Following an internal reshuffle of party office-bearers amid the intense crackdown, the PTI on Saturday constituted a seven-member “negotiation committee” without any explanation of who the committee will negotiate with. The tightening of the noose has perhaps pushed the party chairman to initiate talks with the ruling government, but these overtures may be a bit too late as the PDM coalition has outrightly rejected the offer.
Earlier this week, Mr. Imran Khan had made an impassioned appeal to state institutions to immediately sit with his party, talk and find a solution to put the country on the path of progress. However, both Information Minister Marriyum Aurangzeb and PML-N supreme leader Nawaz Sharif snubbed the PTI chief’s move, saying that talks could only be held with political forces, not saboteurs or terrorists. The rhetoric and stance adopted by the government is right out of the PTI playbook, and it seems that it is unfortunately too late for any such overtures.
Meanwhile, the PTI is also attempting to regroup following a mass exodus from the party. As per reports, Omar Ayub Khan has been appointed as the party’s new secretary-general—replacing Asad Umar. Further, columnist Raoof Hasan is the party’s new information secretary, promising to redefine the party’s relations with media and its functionaries across the board. The composition of the negotiations team is also interesting as it consists of Shah Mehmood Qureshi, Pervez Khattak, Asad Qaiser, Haleem Adil Sheikh, Aon Abbas Buppi, Murad Saeed and Hammad Azhar. Even a number of PTI leaders have expressed their surprise over the formation of this committee, and have also pointed out that many of the leaders named as part of the negotiation committee were either in jail or in hiding to avoid arrest.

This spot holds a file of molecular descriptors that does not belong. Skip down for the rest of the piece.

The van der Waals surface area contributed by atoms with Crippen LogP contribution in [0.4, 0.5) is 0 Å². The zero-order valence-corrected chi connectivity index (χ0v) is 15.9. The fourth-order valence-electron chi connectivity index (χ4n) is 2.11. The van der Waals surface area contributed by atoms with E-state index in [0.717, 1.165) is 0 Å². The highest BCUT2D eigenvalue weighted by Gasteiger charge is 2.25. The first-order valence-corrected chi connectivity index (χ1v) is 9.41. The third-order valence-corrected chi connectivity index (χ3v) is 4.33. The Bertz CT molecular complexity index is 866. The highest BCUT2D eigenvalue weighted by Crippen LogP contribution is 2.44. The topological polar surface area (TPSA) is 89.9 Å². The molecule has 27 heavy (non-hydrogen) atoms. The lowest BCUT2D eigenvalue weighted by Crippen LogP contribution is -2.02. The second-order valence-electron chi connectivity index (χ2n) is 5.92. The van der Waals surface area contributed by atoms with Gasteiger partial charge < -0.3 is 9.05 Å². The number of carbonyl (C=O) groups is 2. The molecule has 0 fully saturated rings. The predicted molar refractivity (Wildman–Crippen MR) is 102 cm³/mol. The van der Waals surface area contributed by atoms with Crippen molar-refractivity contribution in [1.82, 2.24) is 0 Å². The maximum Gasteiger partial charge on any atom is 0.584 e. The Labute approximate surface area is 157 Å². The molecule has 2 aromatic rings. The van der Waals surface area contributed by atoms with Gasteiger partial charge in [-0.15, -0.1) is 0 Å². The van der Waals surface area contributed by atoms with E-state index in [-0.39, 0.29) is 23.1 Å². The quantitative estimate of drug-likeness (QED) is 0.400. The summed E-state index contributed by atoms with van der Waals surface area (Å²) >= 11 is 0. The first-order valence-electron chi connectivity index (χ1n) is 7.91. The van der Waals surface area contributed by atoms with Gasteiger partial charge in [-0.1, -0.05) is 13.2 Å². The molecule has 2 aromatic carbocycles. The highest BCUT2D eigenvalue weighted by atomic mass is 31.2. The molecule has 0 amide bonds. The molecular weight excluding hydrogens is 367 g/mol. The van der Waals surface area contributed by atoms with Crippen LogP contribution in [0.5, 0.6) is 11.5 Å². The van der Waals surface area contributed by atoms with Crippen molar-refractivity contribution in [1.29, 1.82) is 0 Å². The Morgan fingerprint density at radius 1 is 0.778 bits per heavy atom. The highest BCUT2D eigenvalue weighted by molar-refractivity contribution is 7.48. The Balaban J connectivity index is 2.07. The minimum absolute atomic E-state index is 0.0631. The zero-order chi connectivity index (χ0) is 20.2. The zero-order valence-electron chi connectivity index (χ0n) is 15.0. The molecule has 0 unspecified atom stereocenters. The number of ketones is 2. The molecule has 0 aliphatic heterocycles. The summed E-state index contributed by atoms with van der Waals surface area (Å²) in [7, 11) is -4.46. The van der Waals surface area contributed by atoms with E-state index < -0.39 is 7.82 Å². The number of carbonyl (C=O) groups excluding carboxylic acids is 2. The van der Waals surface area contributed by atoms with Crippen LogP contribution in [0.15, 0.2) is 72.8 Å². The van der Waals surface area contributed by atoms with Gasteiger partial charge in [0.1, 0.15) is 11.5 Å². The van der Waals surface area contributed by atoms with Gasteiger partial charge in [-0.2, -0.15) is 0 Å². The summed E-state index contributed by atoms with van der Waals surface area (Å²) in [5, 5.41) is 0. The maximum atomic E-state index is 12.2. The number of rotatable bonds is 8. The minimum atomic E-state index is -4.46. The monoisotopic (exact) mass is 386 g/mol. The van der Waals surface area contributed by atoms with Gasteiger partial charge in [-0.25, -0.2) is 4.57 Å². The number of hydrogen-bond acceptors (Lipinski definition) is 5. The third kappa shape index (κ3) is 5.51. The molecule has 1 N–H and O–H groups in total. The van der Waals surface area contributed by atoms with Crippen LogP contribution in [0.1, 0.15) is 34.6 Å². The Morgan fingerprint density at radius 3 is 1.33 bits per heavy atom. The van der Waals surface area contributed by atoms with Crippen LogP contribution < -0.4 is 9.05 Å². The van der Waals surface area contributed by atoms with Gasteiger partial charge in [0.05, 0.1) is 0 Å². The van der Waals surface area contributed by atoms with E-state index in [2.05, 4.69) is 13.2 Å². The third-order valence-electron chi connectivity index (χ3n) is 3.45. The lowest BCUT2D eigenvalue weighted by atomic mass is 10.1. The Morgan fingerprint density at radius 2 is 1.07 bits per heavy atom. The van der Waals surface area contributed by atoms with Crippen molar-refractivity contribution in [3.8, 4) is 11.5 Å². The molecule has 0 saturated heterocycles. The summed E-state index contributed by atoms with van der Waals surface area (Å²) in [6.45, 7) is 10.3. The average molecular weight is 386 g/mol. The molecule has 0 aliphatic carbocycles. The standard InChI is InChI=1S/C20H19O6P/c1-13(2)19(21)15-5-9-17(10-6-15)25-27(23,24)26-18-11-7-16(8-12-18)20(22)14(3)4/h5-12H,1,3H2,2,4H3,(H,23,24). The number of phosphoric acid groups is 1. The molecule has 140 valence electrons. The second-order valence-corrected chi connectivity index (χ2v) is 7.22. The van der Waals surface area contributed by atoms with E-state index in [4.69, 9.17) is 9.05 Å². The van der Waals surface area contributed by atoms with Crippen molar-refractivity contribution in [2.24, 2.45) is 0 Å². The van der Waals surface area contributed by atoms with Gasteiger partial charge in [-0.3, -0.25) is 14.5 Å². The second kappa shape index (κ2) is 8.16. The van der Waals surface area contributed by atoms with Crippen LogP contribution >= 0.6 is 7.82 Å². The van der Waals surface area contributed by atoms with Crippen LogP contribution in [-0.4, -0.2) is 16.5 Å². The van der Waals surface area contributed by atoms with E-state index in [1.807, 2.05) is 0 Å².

It remains to be seen whether the PTI can recover from the damage the party has suffered over the past two weeks and if the government will entertain any kind of dialogue. Even if the PTI playbook is now being used against it, the ruling coalition which consists of senior and experienced politicians should know better considering the increasing polarisation across the country. The door for talks should never be shut in politics.